Posts Tagged ‘Rwanda Government’

Stephen Rwembeho–The New Times 18 November 2008

Kigali — In 1994, unknown people brought down President Juvenal Habyalimana’s plane killing him instantly. He was returning from Arusha after signing a peace agreement between his government and the Rwanda Patriotic Front (RPF). (more…)

By Patrick Karuretwa Published: Friday, December 4, 2009

“Mr. Z”‘s freedom bolsters confidence of those who said the mass killings in Rwanda were not planned. The recent encouraging news of the arrest in Germany of two of Rwanda’s suspected criminals, Ignace Murwanashyaka and Straton Musoni, overshadowed the latest development in the appeal chamber of the International Criminal Tribunal for Rwanda (ICTR).  (more…)

Doctors Without Borders/Médecins Sans Frontières (MSF), July 20, 1995

Summary

The repatriation of about two million Rwandan Hutu refugees from countries neighboring Rwanda has come to a virtual standstill. (more…)

“Given genocide’s legal and moral opprobrium, if freedom from it cannot be enumerated as an absolute right, then absolute rights do not exist.” Click here to read the full article by Michael J. O’Donnell: GENOCIDE, THE UNITED NATIONS, AND THE DEATH OF ABSOLUTE RIGHTS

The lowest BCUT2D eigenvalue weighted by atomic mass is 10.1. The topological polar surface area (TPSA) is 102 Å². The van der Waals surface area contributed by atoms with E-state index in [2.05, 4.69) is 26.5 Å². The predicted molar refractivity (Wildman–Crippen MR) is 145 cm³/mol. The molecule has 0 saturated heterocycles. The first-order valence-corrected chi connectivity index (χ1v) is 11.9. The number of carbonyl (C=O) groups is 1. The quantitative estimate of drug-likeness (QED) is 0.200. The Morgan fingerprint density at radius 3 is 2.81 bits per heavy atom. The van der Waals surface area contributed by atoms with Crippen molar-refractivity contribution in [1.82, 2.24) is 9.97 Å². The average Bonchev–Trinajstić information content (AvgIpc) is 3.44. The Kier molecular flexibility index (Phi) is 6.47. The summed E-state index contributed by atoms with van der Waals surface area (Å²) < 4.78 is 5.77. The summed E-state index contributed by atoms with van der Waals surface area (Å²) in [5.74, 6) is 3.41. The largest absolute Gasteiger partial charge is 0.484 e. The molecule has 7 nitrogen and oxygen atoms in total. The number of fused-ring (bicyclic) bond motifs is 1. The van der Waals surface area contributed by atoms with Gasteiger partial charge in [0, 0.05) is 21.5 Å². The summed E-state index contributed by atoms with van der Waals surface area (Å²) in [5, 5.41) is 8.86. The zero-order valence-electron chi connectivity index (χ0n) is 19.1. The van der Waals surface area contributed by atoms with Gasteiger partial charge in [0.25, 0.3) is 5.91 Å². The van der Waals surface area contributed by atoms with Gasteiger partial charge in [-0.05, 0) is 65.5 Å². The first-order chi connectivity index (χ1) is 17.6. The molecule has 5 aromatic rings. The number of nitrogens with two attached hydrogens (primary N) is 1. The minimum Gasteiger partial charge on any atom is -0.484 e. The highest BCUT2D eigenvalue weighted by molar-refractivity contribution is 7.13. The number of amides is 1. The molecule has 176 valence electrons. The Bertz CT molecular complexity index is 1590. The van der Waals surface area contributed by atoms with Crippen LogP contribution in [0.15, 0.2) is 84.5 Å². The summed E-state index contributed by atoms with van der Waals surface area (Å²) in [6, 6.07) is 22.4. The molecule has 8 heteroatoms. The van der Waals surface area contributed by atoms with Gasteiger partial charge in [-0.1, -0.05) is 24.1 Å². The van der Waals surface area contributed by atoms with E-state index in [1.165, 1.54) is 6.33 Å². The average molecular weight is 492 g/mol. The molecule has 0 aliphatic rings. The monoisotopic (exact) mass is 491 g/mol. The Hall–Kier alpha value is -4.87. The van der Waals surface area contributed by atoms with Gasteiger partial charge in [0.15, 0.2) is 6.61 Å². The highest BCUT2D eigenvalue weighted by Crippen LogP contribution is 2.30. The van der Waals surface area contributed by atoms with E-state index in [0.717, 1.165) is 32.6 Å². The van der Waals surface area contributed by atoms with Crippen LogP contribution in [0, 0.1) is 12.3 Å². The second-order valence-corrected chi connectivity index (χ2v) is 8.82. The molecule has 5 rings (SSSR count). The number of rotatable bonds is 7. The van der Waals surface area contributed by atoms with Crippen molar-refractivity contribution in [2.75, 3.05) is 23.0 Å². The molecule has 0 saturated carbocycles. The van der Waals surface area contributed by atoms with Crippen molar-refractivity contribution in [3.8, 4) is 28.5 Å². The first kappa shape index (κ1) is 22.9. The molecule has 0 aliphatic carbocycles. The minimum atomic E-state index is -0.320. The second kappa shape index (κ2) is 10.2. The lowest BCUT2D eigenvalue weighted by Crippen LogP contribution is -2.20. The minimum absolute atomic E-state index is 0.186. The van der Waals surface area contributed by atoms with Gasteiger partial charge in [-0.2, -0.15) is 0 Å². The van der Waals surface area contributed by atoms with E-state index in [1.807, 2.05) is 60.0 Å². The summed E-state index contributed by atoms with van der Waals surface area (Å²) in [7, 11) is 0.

Human Rights Watch Report 1995

INTRODUCTION AND SUMMARY

After a year in exile, the perpetrators of the Rwandan genocide have rebuilt their military infrastructure, largely in Zaire, and are rearming themselves in preparation for a violent return to Rwanda. Waging a campaign of terror and destabilization against the new government in Kigali, they have vowed, in the words of one official of the former Rwandan government, Col. Theoneste Bagasora, to “wage a war that will be long and full of dead people until the minority Tutsi are finished and completely out of the country.”1 (more…)

By Kurt Mills

Introduction

A simmering humanitarian and security crisis in Eastern Zaire came to a head in late 1996 when a civil war broke out and hundreds of thousands of refugees returned to Rwanda. Many different actors were involved in the complex situation in this unstable part of Africa, including governments—both local and international—rebel groups, genocidaires, the UN, and NGOs. The focus of this chapter is to examine the role of one key actor—the UN High Commissioner for Refugees. (more…)

Jean Kambanda’s testimony in the ICTR-Day one